Chapter 13 Bankruptcy Survival Tips

Chapter 13 Bankruptcy Survival Tips

Filing for bankruptcy is not like dealing with another credit card company. Filing for this bankruptcy doesn't mean that you can just make a minimum payment, pay late and incur a late fee, or not pay at all. You'll actually have to submit your documents to the court and make the payments as agreed. And you have to pay on time every month without fail.

So Chapter 13 is likely the best choice for someone facing a foreclosure, but each individual has a different situation and the unique characteristics of the situation should be considered before making a final decision.

Work with your lawyer to develop a reasonable budget. One of the perks of having legal representation is that your lawyer can appeal to the bankruptcy court for a more realistic repayment plan if your current salary will not allow you to support reasonable cost of living expenses.

The reason some people may choose to file a Chapter 13 instead of a Chapter 7 is that they have a home with equity that exceeds the exemption amount. If they file for a Chapter 7 under that circumstance, they would lose their home. Therefore, they file for a Chapter 13 so that they can keep their home. You may also have to file for Chapter 13 if your income exceeds the allowable amount and/or you are behind in paying your secured debt (such as a mortgage). Chapter 13 is much more complicated, which is why you need an experienced attorney guiding you each step of the way.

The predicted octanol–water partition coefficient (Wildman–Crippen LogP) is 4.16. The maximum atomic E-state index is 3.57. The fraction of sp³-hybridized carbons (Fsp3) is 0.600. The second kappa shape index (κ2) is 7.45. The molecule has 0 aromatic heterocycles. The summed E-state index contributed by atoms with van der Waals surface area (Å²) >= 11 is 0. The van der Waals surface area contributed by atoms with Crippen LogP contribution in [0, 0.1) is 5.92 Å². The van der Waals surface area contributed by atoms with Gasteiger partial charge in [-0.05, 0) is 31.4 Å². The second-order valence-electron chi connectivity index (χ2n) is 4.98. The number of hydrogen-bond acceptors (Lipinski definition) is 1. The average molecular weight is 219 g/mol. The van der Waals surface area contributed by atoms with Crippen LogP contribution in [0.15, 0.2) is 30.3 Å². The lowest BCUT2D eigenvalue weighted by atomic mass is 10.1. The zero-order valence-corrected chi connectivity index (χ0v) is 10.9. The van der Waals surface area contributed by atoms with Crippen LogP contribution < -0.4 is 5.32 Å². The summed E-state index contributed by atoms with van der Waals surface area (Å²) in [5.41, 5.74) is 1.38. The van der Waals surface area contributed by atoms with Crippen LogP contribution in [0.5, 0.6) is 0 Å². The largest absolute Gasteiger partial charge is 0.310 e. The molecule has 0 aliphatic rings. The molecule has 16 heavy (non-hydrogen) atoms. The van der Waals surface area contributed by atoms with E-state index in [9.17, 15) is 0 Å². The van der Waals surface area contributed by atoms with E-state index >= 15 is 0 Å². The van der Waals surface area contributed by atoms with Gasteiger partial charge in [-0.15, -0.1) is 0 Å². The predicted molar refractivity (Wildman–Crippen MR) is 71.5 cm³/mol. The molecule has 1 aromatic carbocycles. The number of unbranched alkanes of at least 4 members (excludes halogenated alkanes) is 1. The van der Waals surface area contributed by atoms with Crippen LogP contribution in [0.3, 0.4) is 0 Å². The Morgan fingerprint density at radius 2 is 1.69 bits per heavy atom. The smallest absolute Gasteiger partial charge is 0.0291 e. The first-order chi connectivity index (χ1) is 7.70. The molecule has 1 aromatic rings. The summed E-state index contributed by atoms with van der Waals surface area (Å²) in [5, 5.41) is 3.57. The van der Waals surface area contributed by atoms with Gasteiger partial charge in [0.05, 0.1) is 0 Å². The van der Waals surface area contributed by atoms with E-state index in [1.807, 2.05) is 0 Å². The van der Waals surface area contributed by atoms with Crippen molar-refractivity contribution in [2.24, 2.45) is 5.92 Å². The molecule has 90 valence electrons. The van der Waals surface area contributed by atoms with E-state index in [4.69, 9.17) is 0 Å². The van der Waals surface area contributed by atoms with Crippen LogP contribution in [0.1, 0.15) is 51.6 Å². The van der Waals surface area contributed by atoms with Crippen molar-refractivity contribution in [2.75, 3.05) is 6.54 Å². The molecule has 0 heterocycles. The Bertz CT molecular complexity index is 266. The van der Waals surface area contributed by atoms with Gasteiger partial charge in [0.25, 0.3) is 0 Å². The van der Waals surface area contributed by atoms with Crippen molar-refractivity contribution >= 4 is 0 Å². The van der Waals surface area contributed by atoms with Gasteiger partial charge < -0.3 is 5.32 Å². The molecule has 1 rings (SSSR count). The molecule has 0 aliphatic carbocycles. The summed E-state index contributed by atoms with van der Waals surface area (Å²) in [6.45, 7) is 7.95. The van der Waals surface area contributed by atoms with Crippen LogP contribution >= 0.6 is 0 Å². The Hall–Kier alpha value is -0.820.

Most of the time chapter 7 is the best case scenario, however there's also chapter 13. Chapter 13 should be used when there's a lot of equity in a house or some other kind of asset that a debtor is trying to protect. An example of this can often be seen when a person comes in with a house that has a lot of equity in it. Well, a way to protect this is for the debtor to file a chapter 13. If there's more than $15,000 or in a joint case bankruptcy more than $30,000 of equity, then a trustee may actually go after your house. By filing chapter 13 bankruptcy, the foreclosure process stops and the trustee doesn't seize your house for the purpose of using the equity within it to pay of your creditors. However, once Chapter 13 is filed the secured debt, home mortgage has to be paid in full, you have to be able to make the original payments in full. The big benefit of filling chapter 13 is that it allows you to stretch your arrears payments that you missed for your home mortgage over the period of the payment plan.